that most illness is "psychological anyway".
"Like," he explains, "since I've been self-employed in this band I've
never been properly ill, but before whenever I was working I used to get
colds and I'd hope they got worse so that I could have time off work..."
Phew! At least he's not saying lots of depressing things... "The new
album," he pipes, "it's not sort of bouncy-bouncy Madonna, is it?"
Uh-oh. I think he's started... "We were really fed up that 'Stripped'
didn't do better," he sighs. "It gets a bit boring... it was a million
times better than the last single... I'd rather it didn't get in the
charts at all..."
Here he goes. . .
"When Martin stops writing good songs," he whispers sadly,"we'll fade
as well. We know he's a good songwriter and at the moment with the
quality of songs he's writing we can't really fail. But when he stops
writing good songs..."
Yes, Andy's gone all grim now too, and the only place left to shelter is
the garden where Dave Gahan's wandering about. Let's just hope he's
feeling a bit more chipper.
"Black Celebration," he whispers, "yeah it's a pretty heavy title.
It's got nothing to do with black magic like most people seem to think -
it's actually about how most people in life don't have anything to celebrate.
They go to work every day and then go down the pub and drown their sorrows.
That's what it's about - celebrating the end of another black day. I think
it's tragic that you have to compensate by just getting drunk, though I don't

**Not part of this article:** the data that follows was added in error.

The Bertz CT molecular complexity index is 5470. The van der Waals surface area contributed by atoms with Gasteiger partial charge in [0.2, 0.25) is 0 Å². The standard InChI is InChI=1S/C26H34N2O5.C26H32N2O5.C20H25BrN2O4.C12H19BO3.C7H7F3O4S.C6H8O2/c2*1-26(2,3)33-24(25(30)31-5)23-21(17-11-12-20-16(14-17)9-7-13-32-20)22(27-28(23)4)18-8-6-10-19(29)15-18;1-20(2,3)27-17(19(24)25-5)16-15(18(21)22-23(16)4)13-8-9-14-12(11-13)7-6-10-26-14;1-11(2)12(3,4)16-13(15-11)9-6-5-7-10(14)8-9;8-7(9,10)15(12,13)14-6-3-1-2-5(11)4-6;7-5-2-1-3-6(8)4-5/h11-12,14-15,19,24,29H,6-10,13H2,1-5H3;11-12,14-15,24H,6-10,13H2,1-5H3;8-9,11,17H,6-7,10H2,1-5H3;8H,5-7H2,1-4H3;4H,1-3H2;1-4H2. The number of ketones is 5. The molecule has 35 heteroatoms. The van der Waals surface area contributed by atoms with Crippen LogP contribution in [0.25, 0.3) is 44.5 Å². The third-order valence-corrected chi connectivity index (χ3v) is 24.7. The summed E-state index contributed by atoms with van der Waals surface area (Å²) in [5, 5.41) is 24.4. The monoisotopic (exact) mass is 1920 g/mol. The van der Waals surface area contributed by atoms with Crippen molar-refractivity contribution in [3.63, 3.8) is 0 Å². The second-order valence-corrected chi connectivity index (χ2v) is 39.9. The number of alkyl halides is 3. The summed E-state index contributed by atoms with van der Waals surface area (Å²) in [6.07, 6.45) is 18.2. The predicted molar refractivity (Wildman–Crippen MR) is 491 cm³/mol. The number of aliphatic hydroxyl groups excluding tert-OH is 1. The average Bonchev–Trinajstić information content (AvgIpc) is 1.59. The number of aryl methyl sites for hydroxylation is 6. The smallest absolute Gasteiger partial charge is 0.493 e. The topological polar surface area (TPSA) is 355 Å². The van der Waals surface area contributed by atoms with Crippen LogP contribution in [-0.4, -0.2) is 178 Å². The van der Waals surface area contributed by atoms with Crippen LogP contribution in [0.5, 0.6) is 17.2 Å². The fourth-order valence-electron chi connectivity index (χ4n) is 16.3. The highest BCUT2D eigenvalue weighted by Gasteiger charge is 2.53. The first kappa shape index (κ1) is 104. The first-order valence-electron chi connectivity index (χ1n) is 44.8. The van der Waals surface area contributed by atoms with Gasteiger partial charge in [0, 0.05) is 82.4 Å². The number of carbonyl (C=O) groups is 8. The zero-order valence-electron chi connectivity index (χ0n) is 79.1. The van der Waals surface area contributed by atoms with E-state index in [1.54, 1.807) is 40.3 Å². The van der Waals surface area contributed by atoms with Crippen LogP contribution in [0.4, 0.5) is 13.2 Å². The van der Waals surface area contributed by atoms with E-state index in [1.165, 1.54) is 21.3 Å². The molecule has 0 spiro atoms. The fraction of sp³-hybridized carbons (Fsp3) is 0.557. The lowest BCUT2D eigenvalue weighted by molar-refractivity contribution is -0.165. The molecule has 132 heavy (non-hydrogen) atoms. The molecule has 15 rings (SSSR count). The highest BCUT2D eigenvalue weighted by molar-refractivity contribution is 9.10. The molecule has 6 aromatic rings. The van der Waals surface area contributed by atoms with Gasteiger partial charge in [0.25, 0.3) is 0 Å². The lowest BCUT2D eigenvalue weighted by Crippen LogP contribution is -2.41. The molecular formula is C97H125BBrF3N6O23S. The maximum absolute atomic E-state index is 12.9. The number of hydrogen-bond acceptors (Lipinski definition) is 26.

think there's anything unnatural about it. After all we do it all the time."
He bounces over to a decrepit old rocking horse in the corner of the
garden, inspects it and turns away unimpressed.
"I never had a rocking horse," he confesses. "I had Action Men, about six
of them. And my sister had a Sindy doll. I'd set up my camp in my bedroom
and she'd set up her camp in hers and I used to take her out. My Action Man
would go round in his jeep and knock on her door and then Sindy would come
out in my jeep. We'd play for hours. Sindy had a horse and I had a jeep and
a tank - all the he-man stuff.
"I learnt a lot about girls," he laughs, "chat up lines like 'heeey, I'll
come pick you up later in my tank'. It was much better than Subutteo
(football "game" where all the players fall over all the time) - I should
imagine Fletch plays that - that was a bit stupid. It took hours. I liked
action - taking Sindy out. I learnt a lot more from Action Men than I learnt
from all of school."
Not that they teach you anything at school to prepare you for the strange
trials of being a pop star - being interrogated when you're feeling a bit
grumpy, being chased down the street by fans and getting some very strange
things indeed chucked at you when you step on a stage...
"Yeah"' laughs Dave. "In America we get everything thrown at us - bras,
suspender belts, knickers and even shoes. After one concert we had about
40 shoes on stage and there were no pairs! Imagine all those people hopping
Hopping home? Sounds like a grand idea to me. Toodle-oo!